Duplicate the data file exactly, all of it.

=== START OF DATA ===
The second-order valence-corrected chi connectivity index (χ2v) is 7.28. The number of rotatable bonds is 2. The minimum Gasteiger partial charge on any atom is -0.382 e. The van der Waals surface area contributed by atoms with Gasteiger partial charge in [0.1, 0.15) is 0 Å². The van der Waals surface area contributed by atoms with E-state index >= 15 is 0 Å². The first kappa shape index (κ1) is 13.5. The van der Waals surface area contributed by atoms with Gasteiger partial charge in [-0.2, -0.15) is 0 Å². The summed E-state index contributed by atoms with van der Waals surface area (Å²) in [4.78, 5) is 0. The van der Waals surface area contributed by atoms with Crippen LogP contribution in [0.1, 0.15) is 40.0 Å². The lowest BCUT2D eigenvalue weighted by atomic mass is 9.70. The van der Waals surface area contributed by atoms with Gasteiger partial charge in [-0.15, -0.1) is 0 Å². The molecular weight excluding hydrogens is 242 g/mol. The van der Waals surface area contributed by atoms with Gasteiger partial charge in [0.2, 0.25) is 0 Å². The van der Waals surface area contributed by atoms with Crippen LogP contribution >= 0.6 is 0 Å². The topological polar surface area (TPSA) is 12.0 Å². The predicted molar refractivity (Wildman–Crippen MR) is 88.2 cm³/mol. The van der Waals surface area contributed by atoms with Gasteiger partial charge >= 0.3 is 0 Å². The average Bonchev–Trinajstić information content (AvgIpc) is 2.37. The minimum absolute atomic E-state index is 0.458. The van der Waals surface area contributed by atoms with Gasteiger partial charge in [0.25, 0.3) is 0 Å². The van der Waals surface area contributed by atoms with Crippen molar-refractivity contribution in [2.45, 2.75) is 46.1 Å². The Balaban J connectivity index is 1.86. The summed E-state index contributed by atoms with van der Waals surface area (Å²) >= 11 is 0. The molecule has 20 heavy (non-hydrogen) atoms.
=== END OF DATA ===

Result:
The second-order valence-corrected chi connectivity index (χ2v) is 7.28. The number of rotatable bonds is 2. The minimum Gasteiger partial charge on any atom is -0.382 e. The van der Waals surface area contributed by atoms with Gasteiger partial charge in [0.1, 0.15) is 0 Å². The van der Waals surface area contributed by atoms with E-state index >= 15 is 0 Å². The first kappa shape index (κ1) is 13.5. The van der Waals surface area contributed by atoms with Gasteiger partial charge in [-0.2, -0.15) is 0 Å². The summed E-state index contributed by atoms with van der Waals surface area (Å²) in [4.78, 5) is 0. The van der Waals surface area contributed by atoms with Crippen LogP contribution in [0.1, 0.15) is 40.0 Å². The lowest BCUT2D eigenvalue weighted by atomic mass is 9.70. The van der Waals surface area contributed by atoms with Gasteiger partial charge in [-0.15, -0.1) is 0 Å². The molecular weight excluding hydrogens is 242 g/mol. The van der Waals surface area contributed by atoms with Gasteiger partial charge in [0.2, 0.25) is 0 Å². The van der Waals surface area contributed by atoms with Crippen LogP contribution >= 0.6 is 0 Å². The topological polar surface area (TPSA) is 12.0 Å². The predicted molar refractivity (Wildman–Crippen MR) is 88.2 cm³/mol. The van der Waals surface area contributed by atoms with Gasteiger partial charge >= 0.3 is 0 Å². The average Bonchev–Trinajstić information content (AvgIpc) is 2.37. The minimum absolute atomic E-state index is 0.458. The van der Waals surface area contributed by atoms with Gasteiger partial charge in [0.25, 0.3) is 0 Å². The van der Waals surface area contributed by atoms with Crippen molar-refractivity contribution in [2.45, 2.75) is 46.1 Å². The Balaban J connectivity index is 1.86. The summed E-state index contributed by atoms with van der Waals surface area (Å²) >= 11 is 0. The molecule has 20 heavy (non-hydrogen) atoms.